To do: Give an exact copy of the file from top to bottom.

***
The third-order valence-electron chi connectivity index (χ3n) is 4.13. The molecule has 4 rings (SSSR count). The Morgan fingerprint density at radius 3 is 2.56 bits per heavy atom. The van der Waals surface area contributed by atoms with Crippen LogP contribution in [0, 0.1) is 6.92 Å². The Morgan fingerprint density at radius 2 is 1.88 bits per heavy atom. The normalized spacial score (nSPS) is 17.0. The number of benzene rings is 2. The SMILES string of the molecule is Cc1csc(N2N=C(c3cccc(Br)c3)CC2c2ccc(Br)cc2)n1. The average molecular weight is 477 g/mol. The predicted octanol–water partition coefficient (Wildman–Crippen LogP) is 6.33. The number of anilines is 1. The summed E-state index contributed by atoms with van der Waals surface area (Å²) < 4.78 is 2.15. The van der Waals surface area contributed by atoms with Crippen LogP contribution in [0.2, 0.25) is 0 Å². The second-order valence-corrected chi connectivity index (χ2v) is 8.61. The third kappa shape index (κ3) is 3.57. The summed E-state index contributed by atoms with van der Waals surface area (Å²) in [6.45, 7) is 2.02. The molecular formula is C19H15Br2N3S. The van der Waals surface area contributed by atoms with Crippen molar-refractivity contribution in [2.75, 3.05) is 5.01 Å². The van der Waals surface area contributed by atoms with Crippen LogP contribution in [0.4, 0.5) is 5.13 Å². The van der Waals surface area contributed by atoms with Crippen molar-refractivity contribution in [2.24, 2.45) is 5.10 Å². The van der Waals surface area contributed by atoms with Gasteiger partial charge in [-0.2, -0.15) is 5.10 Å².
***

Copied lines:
The third-order valence-electron chi connectivity index (χ3n) is 4.13. The molecule has 4 rings (SSSR count). The Morgan fingerprint density at radius 3 is 2.56 bits per heavy atom. The van der Waals surface area contributed by atoms with Crippen LogP contribution in [0, 0.1) is 6.92 Å². The Morgan fingerprint density at radius 2 is 1.88 bits per heavy atom. The normalized spacial score (nSPS) is 17.0. The number of benzene rings is 2. The SMILES string of the molecule is Cc1csc(N2N=C(c3cccc(Br)c3)CC2c2ccc(Br)cc2)n1. The average molecular weight is 477 g/mol. The predicted octanol–water partition coefficient (Wildman–Crippen LogP) is 6.33. The number of anilines is 1. The summed E-state index contributed by atoms with van der Waals surface area (Å²) < 4.78 is 2.15. The van der Waals surface area contributed by atoms with Crippen LogP contribution in [0.2, 0.25) is 0 Å². The second-order valence-corrected chi connectivity index (χ2v) is 8.61. The third kappa shape index (κ3) is 3.57. The summed E-state index contributed by atoms with van der Waals surface area (Å²) in [6.45, 7) is 2.02. The molecular formula is C19H15Br2N3S. The van der Waals surface area contributed by atoms with Crippen molar-refractivity contribution in [2.75, 3.05) is 5.01 Å². The van der Waals surface area contributed by atoms with Crippen LogP contribution in [0.4, 0.5) is 5.13 Å². The van der Waals surface area contributed by atoms with Crippen molar-refractivity contribution in [2.24, 2.45) is 5.10 Å². The van der Waals surface area contributed by atoms with Gasteiger partial charge in [-0.2, -0.15) is 5.10 Å².